3. By partnering with a third-party data enrichment API, we’ll make the arduous four-step onboarding process easier for our users, leading to an increase in our average session satisfaction score.


Which Data Should I Use, and How Do I Find It?

Depending on your company’s resources, this can be tricky. Hopefully, you have access to on-demand analytics or can requisition an analyst’s time to help you track down some of these numbers. If you don’t have great access to data, don’t fret! Remember that the nature of opportunity sizing is directional.

Do your best to nail down a few baseline numbers, which could be: monthly active users, sessions, revenue, clicks, etc. If these numbers are accurate, you can do a lot from here. If you don’t have access to an on-demand analytics tool, you’ll have to get creative with where you find your data. When I worked on a subscription product and we didn’t have on-site tracking, I had to rely on my friends in accounting to give me access to financial reporting tools just so I could find my product’s order-level data. (Thanks again, Lex!)

Read More From Olivia BelitskyThe 3 Most Important Questions in Product Management


Assumption Modeling: Get Comfortable With Uncertainty

This is where most product managers struggle: You’re going to have to make some approximations. Remember that the purpose of opportunity sizing is to estimate the impact a new project could have on your North Star metric — by definition, there’s some guessing involved. To hedge against uncertainty, it’s important to use relevant proxies to make assumptions within your model.

Here are some ways to think about selecting proxies:

  1. I don’t know how my card on the carousel will perform, but I do know from other teams who have used this carousel that their click-through rate is typically 3 percent.
  2. I don’t know how many users will decide to engage with this new feature, but we released a similar feature last quarter that targeted the same customer base and saw enrollments of 20 percent.
  3. I don’t know how much site traffic will increase, but historically we’ve seen 2.5 percent increases in traffic every month for the last year.

Let’s return to our first example: “By placing a card on the homepage carousel, more users will be interested in learning about the loyalty program, leading to more enrollments.”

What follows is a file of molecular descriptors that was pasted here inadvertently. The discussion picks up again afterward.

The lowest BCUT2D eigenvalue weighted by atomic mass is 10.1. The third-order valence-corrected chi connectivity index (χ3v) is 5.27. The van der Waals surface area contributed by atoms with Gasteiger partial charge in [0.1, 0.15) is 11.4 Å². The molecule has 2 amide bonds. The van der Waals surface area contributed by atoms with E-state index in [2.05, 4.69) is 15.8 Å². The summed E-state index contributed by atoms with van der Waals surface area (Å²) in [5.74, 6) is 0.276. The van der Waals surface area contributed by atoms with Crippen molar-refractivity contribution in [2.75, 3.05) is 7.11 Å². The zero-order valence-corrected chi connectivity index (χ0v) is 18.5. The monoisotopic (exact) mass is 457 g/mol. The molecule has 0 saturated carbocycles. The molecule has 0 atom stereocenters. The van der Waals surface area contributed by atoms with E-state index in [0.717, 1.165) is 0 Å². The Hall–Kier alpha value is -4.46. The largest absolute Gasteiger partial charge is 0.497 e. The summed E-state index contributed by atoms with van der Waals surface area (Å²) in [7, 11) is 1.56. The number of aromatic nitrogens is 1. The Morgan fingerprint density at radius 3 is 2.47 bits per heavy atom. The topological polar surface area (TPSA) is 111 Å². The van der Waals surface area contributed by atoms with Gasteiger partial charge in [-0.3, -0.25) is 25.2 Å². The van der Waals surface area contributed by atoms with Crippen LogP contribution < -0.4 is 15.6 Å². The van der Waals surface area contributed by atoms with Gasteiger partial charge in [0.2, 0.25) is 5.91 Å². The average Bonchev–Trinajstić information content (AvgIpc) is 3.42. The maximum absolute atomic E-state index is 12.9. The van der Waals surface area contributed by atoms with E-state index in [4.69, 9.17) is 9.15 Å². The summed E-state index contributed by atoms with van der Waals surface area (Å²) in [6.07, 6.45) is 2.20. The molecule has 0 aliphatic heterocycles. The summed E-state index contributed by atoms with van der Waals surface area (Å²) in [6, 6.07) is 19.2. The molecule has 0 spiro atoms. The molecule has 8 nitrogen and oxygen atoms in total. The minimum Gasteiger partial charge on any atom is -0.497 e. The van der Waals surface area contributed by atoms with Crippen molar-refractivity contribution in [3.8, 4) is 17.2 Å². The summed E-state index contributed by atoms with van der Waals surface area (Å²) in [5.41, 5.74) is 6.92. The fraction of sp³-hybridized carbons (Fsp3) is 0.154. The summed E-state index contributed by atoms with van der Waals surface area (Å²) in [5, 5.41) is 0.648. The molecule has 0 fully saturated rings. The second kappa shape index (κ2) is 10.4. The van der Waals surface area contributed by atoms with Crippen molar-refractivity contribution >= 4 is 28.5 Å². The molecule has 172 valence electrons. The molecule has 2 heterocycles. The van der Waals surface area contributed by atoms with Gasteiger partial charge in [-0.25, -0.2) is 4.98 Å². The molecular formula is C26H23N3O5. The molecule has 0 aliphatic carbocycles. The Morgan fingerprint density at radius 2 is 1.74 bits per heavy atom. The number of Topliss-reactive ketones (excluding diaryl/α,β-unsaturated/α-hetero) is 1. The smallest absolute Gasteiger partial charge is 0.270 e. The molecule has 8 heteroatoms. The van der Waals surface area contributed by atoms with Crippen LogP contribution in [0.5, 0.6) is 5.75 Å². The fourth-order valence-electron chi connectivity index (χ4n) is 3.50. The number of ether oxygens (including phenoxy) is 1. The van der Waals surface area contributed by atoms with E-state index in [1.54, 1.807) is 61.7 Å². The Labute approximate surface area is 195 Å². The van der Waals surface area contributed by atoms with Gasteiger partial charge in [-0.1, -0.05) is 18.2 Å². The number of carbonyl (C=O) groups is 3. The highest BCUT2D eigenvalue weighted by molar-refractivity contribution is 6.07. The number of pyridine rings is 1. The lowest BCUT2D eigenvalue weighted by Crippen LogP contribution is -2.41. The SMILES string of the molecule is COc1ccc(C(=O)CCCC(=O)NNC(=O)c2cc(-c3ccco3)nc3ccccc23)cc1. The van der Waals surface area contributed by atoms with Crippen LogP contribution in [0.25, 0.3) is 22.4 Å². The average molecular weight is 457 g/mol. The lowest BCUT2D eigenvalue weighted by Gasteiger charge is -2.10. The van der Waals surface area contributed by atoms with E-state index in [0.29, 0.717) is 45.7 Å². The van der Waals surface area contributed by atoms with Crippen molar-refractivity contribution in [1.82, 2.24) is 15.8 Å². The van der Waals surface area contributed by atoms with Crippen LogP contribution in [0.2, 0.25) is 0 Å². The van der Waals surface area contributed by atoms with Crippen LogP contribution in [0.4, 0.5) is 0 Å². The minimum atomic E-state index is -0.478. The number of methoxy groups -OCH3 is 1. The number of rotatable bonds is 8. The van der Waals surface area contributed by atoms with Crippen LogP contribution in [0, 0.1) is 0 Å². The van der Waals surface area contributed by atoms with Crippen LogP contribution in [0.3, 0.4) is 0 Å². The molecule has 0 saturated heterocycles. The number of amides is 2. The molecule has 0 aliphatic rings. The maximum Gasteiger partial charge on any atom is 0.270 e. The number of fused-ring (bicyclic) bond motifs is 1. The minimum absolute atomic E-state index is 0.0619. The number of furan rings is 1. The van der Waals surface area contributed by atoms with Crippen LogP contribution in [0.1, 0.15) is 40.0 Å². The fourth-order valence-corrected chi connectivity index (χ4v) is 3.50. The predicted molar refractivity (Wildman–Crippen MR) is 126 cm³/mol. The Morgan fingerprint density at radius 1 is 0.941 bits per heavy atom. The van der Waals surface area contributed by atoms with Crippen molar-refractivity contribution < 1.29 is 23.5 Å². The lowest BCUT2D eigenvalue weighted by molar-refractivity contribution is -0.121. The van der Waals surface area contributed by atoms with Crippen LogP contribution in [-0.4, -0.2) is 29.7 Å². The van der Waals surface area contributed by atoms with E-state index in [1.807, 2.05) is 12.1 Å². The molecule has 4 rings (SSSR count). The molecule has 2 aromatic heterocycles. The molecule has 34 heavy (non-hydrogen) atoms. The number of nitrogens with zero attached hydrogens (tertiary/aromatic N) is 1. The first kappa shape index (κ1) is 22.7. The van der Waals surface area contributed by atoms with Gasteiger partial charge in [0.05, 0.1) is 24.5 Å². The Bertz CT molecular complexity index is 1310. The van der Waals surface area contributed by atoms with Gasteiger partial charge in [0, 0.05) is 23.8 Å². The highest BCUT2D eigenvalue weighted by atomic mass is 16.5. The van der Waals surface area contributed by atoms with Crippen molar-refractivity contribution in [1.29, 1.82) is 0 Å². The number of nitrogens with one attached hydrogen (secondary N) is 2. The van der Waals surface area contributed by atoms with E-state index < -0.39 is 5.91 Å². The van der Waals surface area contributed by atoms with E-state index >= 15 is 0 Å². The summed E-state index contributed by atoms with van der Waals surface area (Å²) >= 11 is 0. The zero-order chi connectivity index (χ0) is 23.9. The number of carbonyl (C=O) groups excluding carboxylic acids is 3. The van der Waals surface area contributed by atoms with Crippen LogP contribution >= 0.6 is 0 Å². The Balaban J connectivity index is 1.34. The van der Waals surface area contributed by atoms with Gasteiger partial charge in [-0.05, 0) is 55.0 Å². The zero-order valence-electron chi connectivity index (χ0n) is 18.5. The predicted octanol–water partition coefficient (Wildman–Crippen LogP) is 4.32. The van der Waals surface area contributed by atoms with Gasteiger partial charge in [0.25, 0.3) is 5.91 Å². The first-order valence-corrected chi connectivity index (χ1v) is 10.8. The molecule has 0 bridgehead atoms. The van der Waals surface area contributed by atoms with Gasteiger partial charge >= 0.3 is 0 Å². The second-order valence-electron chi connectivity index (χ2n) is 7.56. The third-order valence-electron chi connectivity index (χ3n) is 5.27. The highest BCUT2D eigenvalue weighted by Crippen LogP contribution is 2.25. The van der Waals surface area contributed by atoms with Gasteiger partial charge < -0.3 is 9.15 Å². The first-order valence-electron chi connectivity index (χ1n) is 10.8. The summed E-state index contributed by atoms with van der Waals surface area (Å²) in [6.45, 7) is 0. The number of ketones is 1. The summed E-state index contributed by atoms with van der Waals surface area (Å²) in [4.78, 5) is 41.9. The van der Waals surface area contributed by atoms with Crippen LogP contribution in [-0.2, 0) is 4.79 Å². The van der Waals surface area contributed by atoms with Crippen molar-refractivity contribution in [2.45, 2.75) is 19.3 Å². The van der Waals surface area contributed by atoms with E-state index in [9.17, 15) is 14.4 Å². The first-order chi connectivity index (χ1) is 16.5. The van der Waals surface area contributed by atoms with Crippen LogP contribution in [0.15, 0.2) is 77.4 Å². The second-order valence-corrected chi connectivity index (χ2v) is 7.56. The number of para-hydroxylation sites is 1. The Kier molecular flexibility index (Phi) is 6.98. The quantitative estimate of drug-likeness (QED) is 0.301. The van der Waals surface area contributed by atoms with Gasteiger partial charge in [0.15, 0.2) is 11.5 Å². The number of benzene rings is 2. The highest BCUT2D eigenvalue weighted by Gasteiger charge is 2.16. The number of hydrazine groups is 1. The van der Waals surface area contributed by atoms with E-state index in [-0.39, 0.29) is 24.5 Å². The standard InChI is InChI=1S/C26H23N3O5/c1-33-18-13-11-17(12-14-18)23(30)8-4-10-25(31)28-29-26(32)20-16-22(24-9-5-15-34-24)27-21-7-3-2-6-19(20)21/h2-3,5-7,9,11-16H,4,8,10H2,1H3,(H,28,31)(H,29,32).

First, we start by collecting our known (or historic) data:


Now, we can start to build our model:


Based on the data we already have, we can estimate that we could have gained 469 enrollments if we had run a loyalty card in the carousel in Q3. But how do we use this information to predict the future? Let’s say that your homepage has historically had a quarterly growth rate of 5 percent, and you anticipate the user mix of qualified loyalty users increasing up to 30 percent by the end of next year due to better advertising strategies. How would that change the forecast?


There you have it! Based on historical data and relevant forecasts, you can predict that if you build the new loyalty carousel card in Q4 2020, then it will bring in 2,545 new users in 2021. Will you prioritize the loyalty carousel card in Q4? What about all the other ideas you have in your backlog? You should use this opportunity sizing to quickly assess all of them.


The Takeaway

As product managers, we must mercilessly prioritize only the most high-impact and high-value work so we can deliver the best experience to our users. Without a data-driven method of prioritization, you are inviting anyone with an opinion to hijack your roadmap. In my experience of working on nine product teams at three companies, opportunity sizing is the best way to rally all of your stakeholders around one common goal, communicate to leadership what your projected impact will be for the quarter — and have a prioritized queue of work at all times that you can rely on.

Getting Started in Product Management? You Need to Read This:The New Product Manager’s Guide to Onboarding